Engine : Twin turbocharged, twin intercooled, 350 cubic inch V8, Chevrolet Bow-Tie block, Brodix 2V heads

Bore x stroke : 4.0 x 3.48 inches

Compression ratio : 7.5:1

Power :880 bhp @ 6,250 rpm @1.5bar

Torque :772 ft-lbs @ 5,250 rpm

Weight : 1575kg

Transmission : ZF 6-speed manual

Turbo/s : twin Turbonetics T04B

ECU : Zytec engine-management system

Top Speed : 409km/hr

0-100km/hr : 3.9 seconds

1/4mile : 10.6 @ 127mph

It had a custom Callaway SledgeHammer Aerobody whilst the old pushrod 350 Chev had 2 x Turbonetics TO4B 60:1 turbochargers, Cosworth crank and pistons, dry sump lubrication system, Hand-crafted 321 stainless steel headers and exhaust, M.S.D. ignition system, higher flowing fuel injectors, specially designed Centerforce clutch system, 5-point Simpson safety harnesses, 4-point leather-padded roll bar, fully-functional heating, ventilation and air conditioning, Racequip manually operated Halon fire extinguisher, selective ride control (1989 FX-3 option) and Delco/Bose audio system.

The tune was considered to be conservative, with even more being able to be extracted if desired :) and due to careful sizing of the turbos and camshaft, there was a claim that lag was non existant. Suspension was also heavily modified with special Koni shocks.

The later version that used the LT-5 quad cam engine is even tastier, but old Reeves Callaway decided to use the 'SuperNatural' ie NA LT-5 Lotus designed quad cam 350 in its Le Mans entries. :D

Link to comment
Share on other sites

first time i've see the old sledgehammer aero mentioned for years. the original write up i read (motor in around 1990) put it at around 1000hp. i'd say the info you have is more accurate as motor's info was rather brief.

didn't look like much but it was a bloody awsome car! cheers roy for the info

Link to comment
Share on other sites

  • 2 years later...
That was a great read Roy.

I went to LM 2004 and made it past security to mulsanne straight for some unbelievable moments. And its on video..

Thanks

haha get out that shovel! :P

Link to comment
Share on other sites

There has been quite a few turbocharged cars/race cars in general that have done quite a bit.

One car that has not been mentioned is the Jaguar XJ220 (twin turbo 3.5L V6), which held the "official" production car top speed record for a little while.

The Callaway Sledgehammer was an absolute weapon. 898rwhp, and they used to drive it to and from the track, and down the shop to get breakfast. Not bad for a 410km/h car. I find it funny that the Sledgehammer was genuinely fast, very streetable, and it was built in 1988, nearly 20 years on, Ferrari, Lamborghini or Porsche can't seem to better it.

No-one has mentioned the 2 Bathurst wins for the R32 GTR, or the Ford Sierra or Nissan Bluebird turbo (which held a lap record at Bathurst for a while).

I also believe that there was a category in Japan for production cars in 1990 or 91, in which all 29 races were won by a GTR.

Another interesting statistic is a VC Commodore, 372ci twin turbo V8, 1470.8rwhp on pump fuel, street registered. Apparently that is the highest HP figure for a car on pump fuel in the world.

Edited by Quinny
Link to comment
Share on other sites

Create an account or sign in to comment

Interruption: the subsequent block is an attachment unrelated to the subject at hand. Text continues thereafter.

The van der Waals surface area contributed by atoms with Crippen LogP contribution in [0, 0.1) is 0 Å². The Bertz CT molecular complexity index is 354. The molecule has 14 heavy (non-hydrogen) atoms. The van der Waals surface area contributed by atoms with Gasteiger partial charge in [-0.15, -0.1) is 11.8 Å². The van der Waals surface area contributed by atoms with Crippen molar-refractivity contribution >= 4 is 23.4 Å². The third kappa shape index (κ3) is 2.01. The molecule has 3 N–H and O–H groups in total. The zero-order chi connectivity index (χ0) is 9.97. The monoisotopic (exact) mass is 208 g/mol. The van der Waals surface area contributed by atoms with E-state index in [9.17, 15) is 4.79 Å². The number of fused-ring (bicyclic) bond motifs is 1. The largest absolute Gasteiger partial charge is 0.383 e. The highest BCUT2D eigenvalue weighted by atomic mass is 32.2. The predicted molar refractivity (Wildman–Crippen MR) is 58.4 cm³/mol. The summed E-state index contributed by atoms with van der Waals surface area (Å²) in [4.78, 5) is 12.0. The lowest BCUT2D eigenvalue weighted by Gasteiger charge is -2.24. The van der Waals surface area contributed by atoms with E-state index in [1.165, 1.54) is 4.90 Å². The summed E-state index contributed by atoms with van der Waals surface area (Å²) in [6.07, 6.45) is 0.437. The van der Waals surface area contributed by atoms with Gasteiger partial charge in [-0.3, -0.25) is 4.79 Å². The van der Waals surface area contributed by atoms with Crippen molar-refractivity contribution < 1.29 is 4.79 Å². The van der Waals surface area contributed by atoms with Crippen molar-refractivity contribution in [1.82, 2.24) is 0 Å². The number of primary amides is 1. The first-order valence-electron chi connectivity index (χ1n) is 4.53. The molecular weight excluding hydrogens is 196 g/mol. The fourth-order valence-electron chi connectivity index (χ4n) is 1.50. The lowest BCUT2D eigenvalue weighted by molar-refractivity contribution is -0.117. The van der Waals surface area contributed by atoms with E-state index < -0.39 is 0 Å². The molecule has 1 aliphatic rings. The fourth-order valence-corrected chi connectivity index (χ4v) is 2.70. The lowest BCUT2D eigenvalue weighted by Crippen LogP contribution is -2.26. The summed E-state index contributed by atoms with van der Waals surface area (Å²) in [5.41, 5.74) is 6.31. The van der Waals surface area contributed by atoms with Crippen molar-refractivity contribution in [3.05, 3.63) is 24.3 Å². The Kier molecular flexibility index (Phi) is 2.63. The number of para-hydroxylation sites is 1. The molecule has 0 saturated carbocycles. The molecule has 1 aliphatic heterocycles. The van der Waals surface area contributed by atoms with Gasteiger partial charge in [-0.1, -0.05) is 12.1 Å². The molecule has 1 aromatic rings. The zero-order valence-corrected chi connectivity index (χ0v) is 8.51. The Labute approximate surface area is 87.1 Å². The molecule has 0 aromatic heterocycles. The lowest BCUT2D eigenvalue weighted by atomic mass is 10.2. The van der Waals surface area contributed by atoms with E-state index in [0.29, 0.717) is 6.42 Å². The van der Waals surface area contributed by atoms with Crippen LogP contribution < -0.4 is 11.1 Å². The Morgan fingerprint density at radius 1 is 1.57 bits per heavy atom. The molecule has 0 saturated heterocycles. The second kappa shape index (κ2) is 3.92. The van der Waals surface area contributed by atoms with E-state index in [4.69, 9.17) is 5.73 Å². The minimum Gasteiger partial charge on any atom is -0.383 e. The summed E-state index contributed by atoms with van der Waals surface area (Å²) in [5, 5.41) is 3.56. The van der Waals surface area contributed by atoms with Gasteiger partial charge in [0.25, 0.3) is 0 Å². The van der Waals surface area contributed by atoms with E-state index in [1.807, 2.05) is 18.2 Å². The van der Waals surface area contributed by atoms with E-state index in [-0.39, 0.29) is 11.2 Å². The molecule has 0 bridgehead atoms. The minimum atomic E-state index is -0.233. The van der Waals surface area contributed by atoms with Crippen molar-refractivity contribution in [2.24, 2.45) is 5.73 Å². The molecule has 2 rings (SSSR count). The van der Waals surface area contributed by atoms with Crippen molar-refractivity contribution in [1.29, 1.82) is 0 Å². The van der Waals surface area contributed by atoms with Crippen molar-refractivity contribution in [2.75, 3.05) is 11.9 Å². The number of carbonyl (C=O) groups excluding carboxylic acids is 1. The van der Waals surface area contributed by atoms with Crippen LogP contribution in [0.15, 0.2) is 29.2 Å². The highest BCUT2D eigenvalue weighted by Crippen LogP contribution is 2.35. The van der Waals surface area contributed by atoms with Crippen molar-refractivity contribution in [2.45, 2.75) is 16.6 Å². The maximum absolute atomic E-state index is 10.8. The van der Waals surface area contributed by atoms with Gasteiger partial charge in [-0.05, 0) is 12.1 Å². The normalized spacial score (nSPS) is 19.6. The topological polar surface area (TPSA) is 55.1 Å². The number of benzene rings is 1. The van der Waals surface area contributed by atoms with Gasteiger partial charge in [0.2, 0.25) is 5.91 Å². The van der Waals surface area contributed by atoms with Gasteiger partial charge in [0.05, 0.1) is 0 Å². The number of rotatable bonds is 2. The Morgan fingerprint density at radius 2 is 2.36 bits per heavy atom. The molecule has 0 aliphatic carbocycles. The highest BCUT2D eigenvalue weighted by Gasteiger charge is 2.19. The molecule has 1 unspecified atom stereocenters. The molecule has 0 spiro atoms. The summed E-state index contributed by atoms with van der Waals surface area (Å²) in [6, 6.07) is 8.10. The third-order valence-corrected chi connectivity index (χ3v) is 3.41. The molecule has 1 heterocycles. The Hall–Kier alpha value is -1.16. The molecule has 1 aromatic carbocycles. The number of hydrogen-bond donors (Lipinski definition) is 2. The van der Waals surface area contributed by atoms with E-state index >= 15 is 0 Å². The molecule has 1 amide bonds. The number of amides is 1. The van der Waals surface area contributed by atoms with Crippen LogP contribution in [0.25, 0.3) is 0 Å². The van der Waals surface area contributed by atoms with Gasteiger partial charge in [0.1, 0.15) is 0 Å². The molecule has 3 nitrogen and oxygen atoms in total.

You need to be a member in order to leave a comment

Create an account

Sign up for a new account in our community. It's easy!

Register a new account

Sign in

Already have an account? Sign in here.

Sign In Now
 Share



  • Latest Posts

    • The springs just lets the valve bleed off pressure/oil and it bypasses the feed gallery and heads back to where the pickup feed is On the LS the oil gets the the bearings...eventually  This vid explains the OEM pump well IRT the pressure release valve and how the bypass works The oil pressure light coming on intamitantly could just be a sticky valve, but, why pull something apart and not put something better in  I believe the low oil pressure light comes on somewhere between 5-10 psi Well will stick a gauge in after the installation to see what difference it makes at hot idle and higher RPM, and by high RPM I mean 6300 RPM.....LOL
    • My bottom end was rebuilt... so I think it's standard? Or refreshed.. standard? I didn't do it - I bought it with a lot of receipts but it has new bearings, new pump and was re-assembled. Apparently I have the standard flow, standard pressure pump. I did notice the oil pressure for a LS at idle is quite low, but not critically bad, I am happy that it's at about 28psi now (that my gauges work/don't leak). I would have probably specced the high pressure one, but I'll admit my ignorance after making my other post, I don't see how the pressure spring changes things. Given the pressure is a resistance to flow... high flow should also = high pressure, and your oil pump specifications should be dictated by how the engine is built (hence the sincere thankyou video man)
    • my first time on the track, just after getting the 32. tyres were 3yr old NT01's, rotors were cactus, pads were street pads. You can see the vibrations when I hit the brakes lol. After this is when I put new BDA rotors, Hi Temp Brake fluid and Intima type 2 pads. Wow what a difference
    • I second the recommendation to use a power bleeder. Pressure on the cap, if you want you can try some vacuum on the bleeder too with a hand pump. Pressure is needed on the cap to make sure that everything only goes one direction instead of potentially getting air sucked into the bleeder. 
    • Which one do you use? Your bottom end is still standard isn't it?
×
×
  • Create New...